Regulation of security at Florida ports by the state and U.S. Coast Guard has caused confusion, duplicated efforts and wasted money, a controversial report for the state drug control office concludes.
The Legislature should give the Coast Guard total responsibility for setting security rules and conducting inspections, wrote TranSystems Corp., a Fort Lauderdale consultant. Florida is the only state with a law that regulates seaport security.
"As a consequence of 9/11 … the federal government has created regulations that have effectively and capably rendered much of (Florida law) obsolete," the report states.
The company jumped into the middle of a long-running dispute over the need for state regulation of port security. The Office of Drug Control and Florida Department of Law Enforcement say the state law adds layers of protection that aren't the Coast Guard's concern.
Maritime businesses and officials at Florida's 12 operating deepwater ports say dual regulation adds unnecessary costs and hassles. Port workers, for example, pay for an FBI criminal background check to get a federal credential and a state records check for a local port ID card.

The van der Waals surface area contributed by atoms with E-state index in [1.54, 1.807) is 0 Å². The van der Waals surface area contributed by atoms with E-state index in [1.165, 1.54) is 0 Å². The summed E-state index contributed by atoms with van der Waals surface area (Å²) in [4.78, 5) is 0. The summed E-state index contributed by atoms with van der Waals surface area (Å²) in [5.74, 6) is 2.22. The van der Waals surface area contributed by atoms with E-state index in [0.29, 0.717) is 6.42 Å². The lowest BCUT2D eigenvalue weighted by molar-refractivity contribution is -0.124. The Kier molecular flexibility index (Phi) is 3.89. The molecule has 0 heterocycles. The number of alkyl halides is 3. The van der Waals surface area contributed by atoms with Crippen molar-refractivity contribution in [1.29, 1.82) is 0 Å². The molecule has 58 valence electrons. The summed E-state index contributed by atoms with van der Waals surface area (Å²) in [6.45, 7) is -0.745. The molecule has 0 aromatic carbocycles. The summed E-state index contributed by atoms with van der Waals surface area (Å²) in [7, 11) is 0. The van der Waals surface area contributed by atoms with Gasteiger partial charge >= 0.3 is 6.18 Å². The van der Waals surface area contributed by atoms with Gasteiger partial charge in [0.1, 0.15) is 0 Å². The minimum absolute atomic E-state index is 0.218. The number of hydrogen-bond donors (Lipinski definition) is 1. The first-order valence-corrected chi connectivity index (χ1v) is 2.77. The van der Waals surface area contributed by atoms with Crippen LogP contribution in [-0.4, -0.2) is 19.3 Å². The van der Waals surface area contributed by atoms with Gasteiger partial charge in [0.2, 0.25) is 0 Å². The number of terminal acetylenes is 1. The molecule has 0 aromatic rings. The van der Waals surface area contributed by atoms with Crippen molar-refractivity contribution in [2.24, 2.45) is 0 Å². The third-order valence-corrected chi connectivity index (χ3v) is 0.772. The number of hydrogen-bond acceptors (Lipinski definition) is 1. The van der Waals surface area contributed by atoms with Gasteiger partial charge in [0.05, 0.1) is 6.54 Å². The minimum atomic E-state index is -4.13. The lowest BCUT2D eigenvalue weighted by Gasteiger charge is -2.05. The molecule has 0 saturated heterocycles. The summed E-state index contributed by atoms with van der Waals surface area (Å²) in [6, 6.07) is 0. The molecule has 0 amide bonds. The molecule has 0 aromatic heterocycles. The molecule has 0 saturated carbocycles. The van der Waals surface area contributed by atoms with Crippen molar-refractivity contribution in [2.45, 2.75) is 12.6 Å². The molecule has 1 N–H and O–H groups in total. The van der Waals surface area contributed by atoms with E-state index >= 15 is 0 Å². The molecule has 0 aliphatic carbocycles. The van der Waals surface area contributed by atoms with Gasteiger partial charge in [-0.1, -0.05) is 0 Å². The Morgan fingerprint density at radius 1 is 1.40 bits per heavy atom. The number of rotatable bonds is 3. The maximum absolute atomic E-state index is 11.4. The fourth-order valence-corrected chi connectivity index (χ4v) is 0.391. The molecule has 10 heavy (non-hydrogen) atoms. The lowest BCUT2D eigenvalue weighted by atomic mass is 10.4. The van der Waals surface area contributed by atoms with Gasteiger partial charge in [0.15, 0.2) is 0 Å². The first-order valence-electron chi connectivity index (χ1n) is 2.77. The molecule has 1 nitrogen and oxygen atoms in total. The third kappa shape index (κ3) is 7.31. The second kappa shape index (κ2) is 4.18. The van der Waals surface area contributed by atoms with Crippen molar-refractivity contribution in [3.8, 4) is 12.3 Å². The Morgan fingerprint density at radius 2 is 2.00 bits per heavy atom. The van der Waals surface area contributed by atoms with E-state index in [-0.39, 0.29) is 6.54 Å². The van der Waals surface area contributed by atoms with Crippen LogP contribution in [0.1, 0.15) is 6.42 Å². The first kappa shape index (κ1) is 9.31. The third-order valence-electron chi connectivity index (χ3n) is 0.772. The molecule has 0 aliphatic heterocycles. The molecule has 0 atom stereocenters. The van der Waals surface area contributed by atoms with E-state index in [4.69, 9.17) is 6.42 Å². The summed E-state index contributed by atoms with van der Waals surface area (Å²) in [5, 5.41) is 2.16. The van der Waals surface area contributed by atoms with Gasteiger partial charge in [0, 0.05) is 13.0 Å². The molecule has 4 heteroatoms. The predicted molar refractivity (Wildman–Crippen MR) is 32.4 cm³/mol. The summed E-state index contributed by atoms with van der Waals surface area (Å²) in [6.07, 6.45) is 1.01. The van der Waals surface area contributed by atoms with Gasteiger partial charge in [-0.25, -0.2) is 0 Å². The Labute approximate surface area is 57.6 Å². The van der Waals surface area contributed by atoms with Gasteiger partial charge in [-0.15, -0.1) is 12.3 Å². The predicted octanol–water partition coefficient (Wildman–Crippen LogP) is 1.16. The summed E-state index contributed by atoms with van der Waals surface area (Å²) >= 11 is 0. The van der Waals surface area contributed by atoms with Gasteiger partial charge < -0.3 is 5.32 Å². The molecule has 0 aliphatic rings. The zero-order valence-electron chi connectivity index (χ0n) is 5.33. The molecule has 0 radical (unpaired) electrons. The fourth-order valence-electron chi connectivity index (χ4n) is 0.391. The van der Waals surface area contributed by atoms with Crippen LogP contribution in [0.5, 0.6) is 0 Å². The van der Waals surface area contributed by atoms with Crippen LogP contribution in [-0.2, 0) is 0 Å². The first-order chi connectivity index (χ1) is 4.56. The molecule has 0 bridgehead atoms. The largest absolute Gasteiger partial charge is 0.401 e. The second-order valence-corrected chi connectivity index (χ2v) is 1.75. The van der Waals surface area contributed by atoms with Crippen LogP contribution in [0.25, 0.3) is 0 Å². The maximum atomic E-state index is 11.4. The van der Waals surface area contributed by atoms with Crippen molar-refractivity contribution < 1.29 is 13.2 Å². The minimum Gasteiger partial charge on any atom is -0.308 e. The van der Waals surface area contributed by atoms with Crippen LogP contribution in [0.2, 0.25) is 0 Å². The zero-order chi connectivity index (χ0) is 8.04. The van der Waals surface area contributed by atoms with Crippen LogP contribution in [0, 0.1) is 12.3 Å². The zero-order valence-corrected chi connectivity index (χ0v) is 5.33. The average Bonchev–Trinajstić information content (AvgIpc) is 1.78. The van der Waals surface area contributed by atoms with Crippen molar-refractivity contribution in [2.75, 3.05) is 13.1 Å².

Florida enacted its port security law in 2001, before the terrorist attacks but in the wake of reports that ports had become conduits for crimes like drug smuggling and money laundering. That gave Florida a jump on other states in addressing concerns that ports were vulnerable to terrorism.
The federal Maritime Security Act enacted in 2002 called for nationwide security standards for ports, giving the Coast Guard authority to set rules and inspect for compliance.
Bruce Grant, director of the state drug office, balked when he saw the study in February. The consultant made "a few short phone calls" to his office and FDLE officials, he said.
"Because TranSystems did not include this input, they made numerous false assertions," Grant wrote in a cover letter to Gov. Charlie Crist that accompanied the report. "This study reflects a strong bias towards the commercial operators' perspective."
He asked Crist not to pay the consultant's $200,000 bill. But Grant said the governor's legal staff said he couldn't do that.
Critics of state regulation such as Mike Rubin, vice president of the Florida Ports Council, said Grant just didn't like how the study came out.
"It's what we've been saying for a while," he said. "If this regulation is so important, why do we remain the only state that has it?"
Steve Huettel can be reached at email@example.com or (813) 226-3384.